I believe a "2D FIR (Finite Impulse Response) filter" is applied to one field of each frame as part of the deinterlace process. These filters can have a small or large number “taps” where each tap is a sample. Current filters (interpolators) have up to 1024 taps; which would support a 32x32 window around each target pixel. The filter vertically scales a 960x540 field to a 960x1080 frame. Effective vertical resolution is increased by 1.4X. The result is 1080-line “interlace” video (without interlace artifacts) and with an effective vertical resolution of 540 TVL.

2) Canon:

Canon’s 24F function likely uses Motion Adaptive deinterlacing. The CCDs are interlaced scanned at 48Hz. Because row-pair summation is employed, CCD sensitivity remains constant and a pair of 405 TVL fields are sent to the deinterlacer where logic is used to measure motion between fields.

For static frames, “weave” is employed that combines together both fields and thus yields up to 810 TVL. (Shannon measured 800 TVL.) Because information from different moments in time may be combined, moving objects will have combing on their edges. A second-stage, isotropic filter is necessary to blend pixels at the edges of moving objects in order to reduce combing. The eye will likely not notice the blend, because we expect moving objects to be slightly blurred.

For dynamic frames, a "2D FIR" filter is employed that scales a single 1440x540 field to a 1440x1080 frame. In the process, effective vertical resolution is increased by approximately 1.4X. The result is 540 TVL video.

Either Frame Adaptive or Region Adaptive deinterlacing could be used. Resolution measures will not reveal which is used. A frame-based system makes each deinterlace mode decision for an entire frame.

A region-based deinterlacer is far more complex. The smaller the region, the more total image resolution is maximized. Under real-world conditions a region-based deinterlacer delivers an image where only regions with movement lose vertical resolution. The eye will likely not notice this effect, because we expect moving objects to be slightly blurred.

NOTE: Because of pixel-shift, for both 60i and 24F, and both static and dynamic conditions, horizontal resolution is, according to my model, 820 TVL/ph. The lens MTF and CCD MTF, plus the anti-aliasing filter appear to limit horizontal resolution to about 800 TVL/ph. Or, the charts are limiting the measurements.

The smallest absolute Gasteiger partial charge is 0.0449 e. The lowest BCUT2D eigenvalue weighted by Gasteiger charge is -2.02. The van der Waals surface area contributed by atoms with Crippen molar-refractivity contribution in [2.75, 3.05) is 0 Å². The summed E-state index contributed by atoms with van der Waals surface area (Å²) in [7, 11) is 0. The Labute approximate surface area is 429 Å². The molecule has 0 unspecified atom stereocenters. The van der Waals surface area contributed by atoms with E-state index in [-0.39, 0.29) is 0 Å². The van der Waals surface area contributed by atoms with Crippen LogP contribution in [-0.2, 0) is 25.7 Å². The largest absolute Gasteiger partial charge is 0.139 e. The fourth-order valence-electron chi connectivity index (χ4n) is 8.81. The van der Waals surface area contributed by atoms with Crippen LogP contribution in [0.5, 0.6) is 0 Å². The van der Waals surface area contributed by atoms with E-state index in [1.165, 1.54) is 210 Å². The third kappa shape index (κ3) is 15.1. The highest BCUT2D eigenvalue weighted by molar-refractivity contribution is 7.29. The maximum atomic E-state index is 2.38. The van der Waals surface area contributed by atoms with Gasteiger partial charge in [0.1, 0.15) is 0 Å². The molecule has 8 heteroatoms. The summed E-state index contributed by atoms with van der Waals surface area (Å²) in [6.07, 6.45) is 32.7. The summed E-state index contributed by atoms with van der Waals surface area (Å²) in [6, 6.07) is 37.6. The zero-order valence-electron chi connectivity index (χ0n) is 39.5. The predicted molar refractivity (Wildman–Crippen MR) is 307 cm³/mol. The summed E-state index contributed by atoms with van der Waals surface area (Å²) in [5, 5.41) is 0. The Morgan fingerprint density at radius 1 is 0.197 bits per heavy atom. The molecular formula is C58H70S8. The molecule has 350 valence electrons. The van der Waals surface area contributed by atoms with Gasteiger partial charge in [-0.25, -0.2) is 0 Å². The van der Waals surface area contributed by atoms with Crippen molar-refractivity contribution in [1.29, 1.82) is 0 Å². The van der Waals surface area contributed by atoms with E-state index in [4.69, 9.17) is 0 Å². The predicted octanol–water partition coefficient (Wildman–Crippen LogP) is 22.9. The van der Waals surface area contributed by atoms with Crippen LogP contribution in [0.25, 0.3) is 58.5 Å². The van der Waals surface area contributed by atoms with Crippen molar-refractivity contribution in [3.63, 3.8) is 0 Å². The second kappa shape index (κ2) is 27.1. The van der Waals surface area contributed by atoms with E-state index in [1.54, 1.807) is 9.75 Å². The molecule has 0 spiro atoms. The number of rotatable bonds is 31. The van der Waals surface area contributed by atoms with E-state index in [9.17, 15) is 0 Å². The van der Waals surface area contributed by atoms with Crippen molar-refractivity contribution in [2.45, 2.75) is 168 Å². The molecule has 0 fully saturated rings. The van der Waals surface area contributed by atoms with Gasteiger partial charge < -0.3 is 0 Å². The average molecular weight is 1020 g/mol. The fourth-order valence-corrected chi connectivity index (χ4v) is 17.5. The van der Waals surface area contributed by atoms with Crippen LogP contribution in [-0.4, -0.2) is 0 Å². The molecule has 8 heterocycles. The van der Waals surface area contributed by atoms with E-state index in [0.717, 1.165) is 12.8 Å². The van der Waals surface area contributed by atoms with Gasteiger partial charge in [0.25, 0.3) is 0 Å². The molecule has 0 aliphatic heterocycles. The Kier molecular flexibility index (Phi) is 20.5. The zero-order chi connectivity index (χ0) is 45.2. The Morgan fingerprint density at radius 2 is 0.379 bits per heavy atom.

Canon's deinterlace process generates 24fps video with as much quality as is possible (within a mobil device) given that the video is obtained from interlace scanning. Deinterlacing technology, like most video processing such as pixel-shift, digital noise reduction, and compression cannot deliver consistently optimum quality under ALL conditions. Nevertheless, the more sophisticated the process, the greater the level of quality and the more consistent the results.

Understanding HOW the H1 deinterlacer works, fully supports subjective reports that the Canon "looks better" than than the Sony (in CF25) although they both have 1080-row CCDs and both measure the same on Adam's tests.
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Last edited by Steve Mullen; March 23rd, 2006 at 03:50 AM.
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Old March 22nd, 2006, 11:30 PM   #35
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Hey here is an interesting thought to build on the HVX200.

Maybe somebody should make a HD camera with 6 CCD's. Yes I said six.

2 for green, 2 for blue, 2 for red.

1 each of the R,G,B chips are pixel shifted by 1/2 H and V.

You now have a HD camera using 960x540 chips but yielding exactly 1920x1080 unique points for R,G and B.

No variation on detail based on green chroma or debates on if you can get a 4:2:2 image this way. All full raster points have an exact RGB match no matter what color the pixel is.

I think six 960x540 chips would be cheaper than three 1920x1080 chips not to mention help with the limitations of 1/3" chips.

Anyways sorry for getting OT.
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Old March 23rd, 2006, 12:47 AM   #36
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Quote:
Originally Posted by Thomas Smet
I think six 960x540 chips would be cheaper than three 1920x1080 chips ...
Does this require a six-way beam splitter? Does this reduce the light at each sensor by a full stop?

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Old March 23rd, 2006, 01:38 PM   #37
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I believe the JVC uses a split technique CCD on their 100 camera. The effect they have had to deal with is called SSE. There is a difference in the exposures on some shots left to right. Some people say they have solved this with the latest update. It certainly is easy to manufacturer fewer pixel chips but it is not so easy to make them act as a single one. Of course computers have been moving to dual processors for some of the same reasons.